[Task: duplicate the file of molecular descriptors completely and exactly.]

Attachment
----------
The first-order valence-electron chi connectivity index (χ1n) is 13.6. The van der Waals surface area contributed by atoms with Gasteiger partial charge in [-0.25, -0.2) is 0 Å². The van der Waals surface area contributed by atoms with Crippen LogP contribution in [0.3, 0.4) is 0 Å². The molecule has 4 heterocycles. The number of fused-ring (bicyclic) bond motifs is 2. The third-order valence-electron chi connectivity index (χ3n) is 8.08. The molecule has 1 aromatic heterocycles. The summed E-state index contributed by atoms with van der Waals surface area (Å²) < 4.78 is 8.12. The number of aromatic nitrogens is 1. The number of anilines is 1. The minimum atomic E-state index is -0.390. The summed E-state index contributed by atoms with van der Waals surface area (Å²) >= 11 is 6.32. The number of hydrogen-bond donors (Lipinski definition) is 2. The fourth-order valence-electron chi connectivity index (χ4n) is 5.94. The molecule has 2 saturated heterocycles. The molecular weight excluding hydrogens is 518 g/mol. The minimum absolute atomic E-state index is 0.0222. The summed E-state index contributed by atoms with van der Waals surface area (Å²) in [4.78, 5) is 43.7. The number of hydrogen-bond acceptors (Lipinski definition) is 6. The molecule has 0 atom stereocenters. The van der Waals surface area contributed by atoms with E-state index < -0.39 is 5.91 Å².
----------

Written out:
The first-order valence-electron chi connectivity index (χ1n) is 13.6. The van der Waals surface area contributed by atoms with Gasteiger partial charge in [-0.25, -0.2) is 0 Å². The van der Waals surface area contributed by atoms with Crippen LogP contribution in [0.3, 0.4) is 0 Å². The molecule has 4 heterocycles. The number of fused-ring (bicyclic) bond motifs is 2. The third-order valence-electron chi connectivity index (χ3n) is 8.08. The molecule has 1 aromatic heterocycles. The summed E-state index contributed by atoms with van der Waals surface area (Å²) < 4.78 is 8.12. The number of aromatic nitrogens is 1. The number of anilines is 1. The minimum atomic E-state index is -0.390. The summed E-state index contributed by atoms with van der Waals surface area (Å²) >= 11 is 6.32. The number of hydrogen-bond donors (Lipinski definition) is 2. The fourth-order valence-electron chi connectivity index (χ4n) is 5.94. The molecule has 2 saturated heterocycles. The molecular weight excluding hydrogens is 518 g/mol. The minimum absolute atomic E-state index is 0.0222. The summed E-state index contributed by atoms with van der Waals surface area (Å²) in [4.78, 5) is 43.7. The number of hydrogen-bond acceptors (Lipinski definition) is 6. The molecule has 0 atom stereocenters. The van der Waals surface area contributed by atoms with E-state index < -0.39 is 5.91 Å².